Ranieri v. Ranieri
Appellate Division of the Supreme Court of the State of New York, Second Department.
146 A.D.2d 34 (1989)
Two divorcees, Rocco and Rae, were wed in Suffolk Country New York, and thus became the Ranieris. Alas, the wedded bliss lasted no more than 84 days, at which time Rae sued for divorce, claiming to have suffered from Rocco’s acts of cruelty. Complicating the matter was the prenuptial agreement they’d signed, one clause of which held that Rocco would give Rae $90,000 after they’d been married for 90 days. Rocco defended himself on several grounds, one of which was the marriage was a nullity since it was performed by a bogus minister, one certified by the Universal Life Church, essentially a mail-order operation. (Their web site keeps track of the legal fortunes of their “ministers” through the decades.)
Turns out, the vows and minister’s pronouncement are examples used in the English philosopher J. L. Austin’s How to Do Things with Words, a classic in what’s called “ordinary language philosophy.” This approach says that many of our philosophical puzzles can be solved by taking a closer look at the language we use, and one of his moves was to distinguish between locutions (the descriptive content: “He said to me, ‘Shoot it’. . .”), illocutions (the purpose of communicating the content: “He urged . . . me to shoot it.”), and perlocutions (the effect of communicating the content: “He persuaded me to shoot it.”). And his subsets had subset, e.g., with verdictives, exercitives, commissives, behabitives, and expositivies, each a type of illocutionary act.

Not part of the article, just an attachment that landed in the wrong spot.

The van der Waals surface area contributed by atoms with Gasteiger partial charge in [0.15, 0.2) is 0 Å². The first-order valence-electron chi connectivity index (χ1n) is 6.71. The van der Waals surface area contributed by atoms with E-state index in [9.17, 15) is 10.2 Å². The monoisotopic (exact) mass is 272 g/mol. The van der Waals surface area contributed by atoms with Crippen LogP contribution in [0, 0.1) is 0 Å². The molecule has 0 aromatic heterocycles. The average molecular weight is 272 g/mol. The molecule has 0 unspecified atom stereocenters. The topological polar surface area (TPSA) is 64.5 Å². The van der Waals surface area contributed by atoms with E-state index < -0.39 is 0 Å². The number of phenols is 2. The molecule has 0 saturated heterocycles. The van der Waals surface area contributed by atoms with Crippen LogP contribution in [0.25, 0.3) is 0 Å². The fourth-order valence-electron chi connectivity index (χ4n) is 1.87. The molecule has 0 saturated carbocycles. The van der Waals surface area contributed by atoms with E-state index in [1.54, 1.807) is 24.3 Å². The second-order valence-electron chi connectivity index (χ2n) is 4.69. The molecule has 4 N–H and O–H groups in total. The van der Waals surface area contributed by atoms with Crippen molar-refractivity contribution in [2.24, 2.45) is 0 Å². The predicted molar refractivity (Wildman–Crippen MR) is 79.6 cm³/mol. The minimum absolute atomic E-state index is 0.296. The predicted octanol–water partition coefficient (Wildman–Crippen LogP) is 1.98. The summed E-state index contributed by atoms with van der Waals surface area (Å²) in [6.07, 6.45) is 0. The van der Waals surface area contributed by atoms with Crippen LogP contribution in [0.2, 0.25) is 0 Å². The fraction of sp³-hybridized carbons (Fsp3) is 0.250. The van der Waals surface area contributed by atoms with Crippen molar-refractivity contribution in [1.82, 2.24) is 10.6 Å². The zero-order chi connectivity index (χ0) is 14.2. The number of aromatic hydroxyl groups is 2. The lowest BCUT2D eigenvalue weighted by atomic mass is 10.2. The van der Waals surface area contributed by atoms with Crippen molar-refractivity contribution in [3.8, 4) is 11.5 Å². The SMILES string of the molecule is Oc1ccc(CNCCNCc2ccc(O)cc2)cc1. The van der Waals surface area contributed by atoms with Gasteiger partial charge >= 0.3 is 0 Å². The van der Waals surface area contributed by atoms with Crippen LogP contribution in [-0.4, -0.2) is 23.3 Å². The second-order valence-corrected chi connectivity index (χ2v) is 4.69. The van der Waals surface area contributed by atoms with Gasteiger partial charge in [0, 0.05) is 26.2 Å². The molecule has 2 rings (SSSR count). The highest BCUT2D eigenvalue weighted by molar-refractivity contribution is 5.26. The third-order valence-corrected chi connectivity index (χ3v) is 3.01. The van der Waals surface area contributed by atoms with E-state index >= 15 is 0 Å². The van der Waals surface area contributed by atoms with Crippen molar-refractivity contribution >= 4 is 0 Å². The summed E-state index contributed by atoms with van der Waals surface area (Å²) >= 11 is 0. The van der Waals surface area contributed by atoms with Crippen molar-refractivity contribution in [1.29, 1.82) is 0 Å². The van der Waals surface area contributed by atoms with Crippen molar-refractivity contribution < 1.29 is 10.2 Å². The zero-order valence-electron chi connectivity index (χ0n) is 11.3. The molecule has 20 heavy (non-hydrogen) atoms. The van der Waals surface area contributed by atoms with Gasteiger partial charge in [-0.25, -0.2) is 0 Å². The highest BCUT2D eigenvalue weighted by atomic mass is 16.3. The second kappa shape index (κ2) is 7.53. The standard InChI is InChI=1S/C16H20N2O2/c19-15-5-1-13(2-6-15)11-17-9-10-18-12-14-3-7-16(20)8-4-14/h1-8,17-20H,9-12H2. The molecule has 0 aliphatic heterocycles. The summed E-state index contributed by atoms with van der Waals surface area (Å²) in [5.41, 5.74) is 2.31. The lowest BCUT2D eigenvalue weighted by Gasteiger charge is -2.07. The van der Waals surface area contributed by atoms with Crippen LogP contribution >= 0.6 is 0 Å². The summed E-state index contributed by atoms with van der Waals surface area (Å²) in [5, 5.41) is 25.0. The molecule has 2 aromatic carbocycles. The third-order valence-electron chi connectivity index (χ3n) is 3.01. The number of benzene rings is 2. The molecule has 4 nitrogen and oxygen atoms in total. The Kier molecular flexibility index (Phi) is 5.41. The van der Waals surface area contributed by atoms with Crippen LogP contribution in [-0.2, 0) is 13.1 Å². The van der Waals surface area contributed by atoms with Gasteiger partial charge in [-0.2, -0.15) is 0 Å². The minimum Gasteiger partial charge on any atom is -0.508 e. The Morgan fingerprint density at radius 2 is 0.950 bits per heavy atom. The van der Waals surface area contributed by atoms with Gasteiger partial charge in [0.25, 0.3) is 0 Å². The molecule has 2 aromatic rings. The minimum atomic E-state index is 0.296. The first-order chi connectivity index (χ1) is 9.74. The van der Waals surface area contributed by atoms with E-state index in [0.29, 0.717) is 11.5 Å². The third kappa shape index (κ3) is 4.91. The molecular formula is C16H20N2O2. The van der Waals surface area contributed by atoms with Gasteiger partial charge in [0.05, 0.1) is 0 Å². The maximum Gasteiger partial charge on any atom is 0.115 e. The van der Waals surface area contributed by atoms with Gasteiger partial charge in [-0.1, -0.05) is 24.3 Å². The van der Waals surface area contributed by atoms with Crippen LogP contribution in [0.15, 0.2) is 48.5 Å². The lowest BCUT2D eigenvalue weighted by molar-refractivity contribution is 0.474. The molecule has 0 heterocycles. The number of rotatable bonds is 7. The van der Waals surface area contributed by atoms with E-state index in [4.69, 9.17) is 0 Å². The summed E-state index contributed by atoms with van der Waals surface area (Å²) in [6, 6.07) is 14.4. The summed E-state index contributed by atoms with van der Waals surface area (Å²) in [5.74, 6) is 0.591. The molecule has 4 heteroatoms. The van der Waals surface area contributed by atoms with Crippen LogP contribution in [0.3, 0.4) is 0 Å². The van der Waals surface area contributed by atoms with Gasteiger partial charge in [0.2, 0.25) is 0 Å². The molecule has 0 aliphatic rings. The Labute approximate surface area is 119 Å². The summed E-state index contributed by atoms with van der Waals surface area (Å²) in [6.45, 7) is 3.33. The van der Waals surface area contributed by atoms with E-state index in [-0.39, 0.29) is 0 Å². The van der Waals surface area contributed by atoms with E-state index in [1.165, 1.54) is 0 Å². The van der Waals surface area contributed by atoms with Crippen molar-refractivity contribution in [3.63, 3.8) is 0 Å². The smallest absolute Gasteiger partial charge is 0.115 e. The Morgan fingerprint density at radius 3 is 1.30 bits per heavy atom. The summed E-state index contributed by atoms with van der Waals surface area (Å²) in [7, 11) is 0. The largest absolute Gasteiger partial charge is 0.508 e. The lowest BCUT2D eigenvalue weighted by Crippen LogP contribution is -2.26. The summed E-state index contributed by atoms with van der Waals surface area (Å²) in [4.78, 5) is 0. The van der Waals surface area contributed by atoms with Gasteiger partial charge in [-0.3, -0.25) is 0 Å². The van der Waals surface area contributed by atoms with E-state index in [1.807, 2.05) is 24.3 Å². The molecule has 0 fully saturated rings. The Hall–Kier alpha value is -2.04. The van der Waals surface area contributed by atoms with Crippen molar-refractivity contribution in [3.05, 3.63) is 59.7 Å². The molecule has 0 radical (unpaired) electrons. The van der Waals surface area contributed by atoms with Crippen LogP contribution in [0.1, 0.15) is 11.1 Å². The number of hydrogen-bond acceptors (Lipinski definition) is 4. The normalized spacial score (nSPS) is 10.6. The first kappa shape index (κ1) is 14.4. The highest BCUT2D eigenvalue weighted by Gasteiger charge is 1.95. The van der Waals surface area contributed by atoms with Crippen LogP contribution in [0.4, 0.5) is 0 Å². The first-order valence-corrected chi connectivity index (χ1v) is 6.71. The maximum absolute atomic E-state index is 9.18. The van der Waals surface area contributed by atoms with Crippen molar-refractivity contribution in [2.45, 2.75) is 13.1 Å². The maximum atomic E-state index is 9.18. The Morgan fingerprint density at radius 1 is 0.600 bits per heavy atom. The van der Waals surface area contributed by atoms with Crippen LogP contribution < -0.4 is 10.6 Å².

Then he discussed a peculiar sort of declaration:
[Performatories or performatives] have on the face of them the look—or at least the grammatical make-up—of ‘statements’; but nevertheless they are seen, when more closely inspected, to be, quite plainly, not utterances which could be ‘true’ or ‘false’. Yet to be ‘true’ or ‘false’ is traditionally the characteristic mark of a statement. One of our examples was, for instance, the utterance ‘I do’ (take this woman to be my lawful wedded wife), as uttered in the course of a marriage ceremony. Here we should say that in saying these words we are doing something—namely, marrying, rather than reporting something, namely that we are marrying. And the act of marrying, like, say, the act of betting, is . . . to be described as saying certain worlds, rather than as performing a different, inward and spiritual, action of which these words are merely the outward and audible sign.
He goes on give a number of pre-requisites for these wedding vows to be valid, e.g., “There must exist an accepted conventional procedure having a certain conventional effect, that procedure to include the uttering of certain words by certain persons in certain circumstances,” and “the particular persons and circumstances in a given case must be appropriate for the invocation of the particular procedure invoked.” (Hence, the controversy in the Ranieri “wedding.”)
Thus, when the licensed minister says, “I pronounce you man and wife,” he’s not saying, “The knot is tied even as I speak,” or “You must be man and wife.” His words are neither a description nor a command, but rather an actual accomplishment of something by the very utterance of certain words in a certain context. Elsewhere he notes a phenomenon at the opposite end pole, where, in certain Muslim contexts, the statement, “I divorce you,” is also performative.